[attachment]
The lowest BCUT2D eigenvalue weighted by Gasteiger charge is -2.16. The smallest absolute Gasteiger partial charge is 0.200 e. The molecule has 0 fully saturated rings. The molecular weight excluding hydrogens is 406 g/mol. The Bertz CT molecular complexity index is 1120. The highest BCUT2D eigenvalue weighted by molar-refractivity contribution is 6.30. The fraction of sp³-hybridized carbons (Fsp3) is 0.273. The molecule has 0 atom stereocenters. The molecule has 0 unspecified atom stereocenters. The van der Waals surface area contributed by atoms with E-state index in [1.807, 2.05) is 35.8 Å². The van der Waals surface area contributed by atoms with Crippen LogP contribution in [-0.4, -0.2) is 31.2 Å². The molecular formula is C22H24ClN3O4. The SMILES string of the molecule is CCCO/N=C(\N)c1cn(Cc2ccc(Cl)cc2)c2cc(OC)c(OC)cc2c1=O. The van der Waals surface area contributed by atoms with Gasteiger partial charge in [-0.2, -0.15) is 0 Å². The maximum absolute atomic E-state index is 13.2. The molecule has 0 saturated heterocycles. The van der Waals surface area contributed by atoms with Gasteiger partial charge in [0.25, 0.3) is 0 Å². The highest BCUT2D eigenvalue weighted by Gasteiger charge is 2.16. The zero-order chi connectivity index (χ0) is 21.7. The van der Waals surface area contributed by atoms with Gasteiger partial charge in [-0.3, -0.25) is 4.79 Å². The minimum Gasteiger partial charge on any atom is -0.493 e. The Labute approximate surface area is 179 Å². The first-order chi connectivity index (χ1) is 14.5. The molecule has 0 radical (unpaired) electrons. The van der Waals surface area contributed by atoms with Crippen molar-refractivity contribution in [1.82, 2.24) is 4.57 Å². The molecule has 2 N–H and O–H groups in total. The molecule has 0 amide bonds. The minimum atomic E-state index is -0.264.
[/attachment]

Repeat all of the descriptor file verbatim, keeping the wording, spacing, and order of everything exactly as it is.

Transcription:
The lowest BCUT2D eigenvalue weighted by Gasteiger charge is -2.16. The smallest absolute Gasteiger partial charge is 0.200 e. The molecule has 0 fully saturated rings. The molecular weight excluding hydrogens is 406 g/mol. The Bertz CT molecular complexity index is 1120. The highest BCUT2D eigenvalue weighted by molar-refractivity contribution is 6.30. The fraction of sp³-hybridized carbons (Fsp3) is 0.273. The molecule has 0 atom stereocenters. The molecule has 0 unspecified atom stereocenters. The van der Waals surface area contributed by atoms with E-state index in [1.807, 2.05) is 35.8 Å². The van der Waals surface area contributed by atoms with Crippen LogP contribution in [-0.4, -0.2) is 31.2 Å². The molecular formula is C22H24ClN3O4. The SMILES string of the molecule is CCCO/N=C(\N)c1cn(Cc2ccc(Cl)cc2)c2cc(OC)c(OC)cc2c1=O. The van der Waals surface area contributed by atoms with Gasteiger partial charge in [-0.2, -0.15) is 0 Å². The maximum absolute atomic E-state index is 13.2. The molecule has 0 saturated heterocycles. The van der Waals surface area contributed by atoms with Gasteiger partial charge in [0.25, 0.3) is 0 Å². The highest BCUT2D eigenvalue weighted by Gasteiger charge is 2.16. The zero-order chi connectivity index (χ0) is 21.7. The van der Waals surface area contributed by atoms with Gasteiger partial charge in [-0.3, -0.25) is 4.79 Å². The minimum Gasteiger partial charge on any atom is -0.493 e. The Labute approximate surface area is 179 Å². The first-order chi connectivity index (χ1) is 14.5. The molecule has 0 radical (unpaired) electrons. The van der Waals surface area contributed by atoms with Crippen molar-refractivity contribution in [1.82, 2.24) is 4.57 Å². The molecule has 2 N–H and O–H groups in total. The molecule has 0 amide bonds. The minimum atomic E-state index is -0.264.